The American Soldier, 1960
The armistice in Korea in July 1953 brought no real peace to a troubled world. With the conviction that both limited and nuclear war were possible, the Army's leaders undertook the challenging task of revamping the Army's structure and doctrine to enable it to fulfill its mission in the atomic age. Within the limits of the resources allotted to it, the Army in the years following Korea developed new concepts, new weapons, and new tactical formations.
The dress of the soldier also underwent experimental change during this time, but each successive revision seemed to fall short of what was desired. New dress uniforms, carrying on the Army's traditional blue, were adopted in the early 1950's and a new green service uniform came into use at the end of that decade. These two uniforms, the blue dress and the green service are shown here.
In the left foreground is a master sergeant of the 1st Armored Division in the green service uniform. His single-breasted coat has a roll collar and gilt buttons. On his collar he wears the round gilt branch insignia, on both sleeves the golden yellow chevrons of his grade, and on his left arm the 1st Armored Division shoulder sleeve insignia. The sergeant's green service cap has a round gilt national coat of arms in the front and gilt buttons on the black leather strap. This color of leather—black—also seen in the cap visor and the sergeant's shoes, is a change from the russet leather worn in the Army from the Spanish-American War to this time.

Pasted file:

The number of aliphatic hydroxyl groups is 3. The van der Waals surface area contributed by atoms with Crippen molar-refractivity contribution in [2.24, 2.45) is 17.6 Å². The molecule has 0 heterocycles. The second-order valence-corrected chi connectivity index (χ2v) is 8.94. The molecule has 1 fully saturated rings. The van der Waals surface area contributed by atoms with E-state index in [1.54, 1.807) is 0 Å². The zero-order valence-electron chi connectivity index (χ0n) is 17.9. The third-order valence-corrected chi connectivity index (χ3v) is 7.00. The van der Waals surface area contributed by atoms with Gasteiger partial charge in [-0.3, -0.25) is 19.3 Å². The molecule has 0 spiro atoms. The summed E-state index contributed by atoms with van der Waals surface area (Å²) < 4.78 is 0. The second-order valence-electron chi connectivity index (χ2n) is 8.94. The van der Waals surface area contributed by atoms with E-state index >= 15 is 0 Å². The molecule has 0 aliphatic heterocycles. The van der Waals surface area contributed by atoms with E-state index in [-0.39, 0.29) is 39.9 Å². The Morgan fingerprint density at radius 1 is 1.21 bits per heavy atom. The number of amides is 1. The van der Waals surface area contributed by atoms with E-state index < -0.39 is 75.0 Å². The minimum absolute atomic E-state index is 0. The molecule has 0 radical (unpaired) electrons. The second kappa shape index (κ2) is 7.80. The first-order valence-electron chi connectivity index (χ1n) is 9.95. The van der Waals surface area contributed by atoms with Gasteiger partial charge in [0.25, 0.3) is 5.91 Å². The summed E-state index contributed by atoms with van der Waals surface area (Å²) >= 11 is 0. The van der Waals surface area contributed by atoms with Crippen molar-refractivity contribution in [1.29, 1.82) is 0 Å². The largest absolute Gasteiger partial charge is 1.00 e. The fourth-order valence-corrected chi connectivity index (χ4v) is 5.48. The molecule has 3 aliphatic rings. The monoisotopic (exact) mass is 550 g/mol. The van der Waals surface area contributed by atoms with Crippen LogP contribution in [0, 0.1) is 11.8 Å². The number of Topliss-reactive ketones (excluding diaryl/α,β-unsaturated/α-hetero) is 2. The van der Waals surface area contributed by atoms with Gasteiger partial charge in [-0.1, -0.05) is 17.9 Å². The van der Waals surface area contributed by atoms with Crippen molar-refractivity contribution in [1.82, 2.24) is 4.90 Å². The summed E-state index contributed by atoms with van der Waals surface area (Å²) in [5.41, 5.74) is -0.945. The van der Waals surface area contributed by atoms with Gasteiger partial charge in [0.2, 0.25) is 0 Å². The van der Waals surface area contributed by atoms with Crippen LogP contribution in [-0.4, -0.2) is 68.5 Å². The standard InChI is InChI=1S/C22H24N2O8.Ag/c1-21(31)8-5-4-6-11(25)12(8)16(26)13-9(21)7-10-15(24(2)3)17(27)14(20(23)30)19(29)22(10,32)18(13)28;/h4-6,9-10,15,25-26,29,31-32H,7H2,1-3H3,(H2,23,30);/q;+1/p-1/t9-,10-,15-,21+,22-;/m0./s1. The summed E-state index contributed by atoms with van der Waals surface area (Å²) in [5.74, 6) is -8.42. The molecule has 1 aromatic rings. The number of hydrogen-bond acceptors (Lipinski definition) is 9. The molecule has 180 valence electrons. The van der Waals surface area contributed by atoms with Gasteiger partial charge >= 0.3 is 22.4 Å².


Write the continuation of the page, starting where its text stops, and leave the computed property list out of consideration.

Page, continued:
In the right foreground stands a major of the Transportation Corps in the Army blue dress uniform. His dark blue, single-breasted coat has gilt buttons and the letters U.S. in gilt on the collar. His branch is indicated by the gilt insignia of a ship's steering wheel and a winged car wheel on a rail on his lapels, as well as by the brick red branch color shown on the stripe of the sleeve of his coat, on the cap band, and on the background of his shoulder straps, all of which are bordered with gold. His rank is shown by the gold oak leaves on his shoulder straps and the gold embroidery on the black visor of his dark blue cap. He wears the light blue trousers with a gold lace stripe down the side worn by officers. On the front of his cap is the gold colored coat of arms of the United States; the strap and buttons are also gold.
In the background are enlisted men in green fatigue uniforms.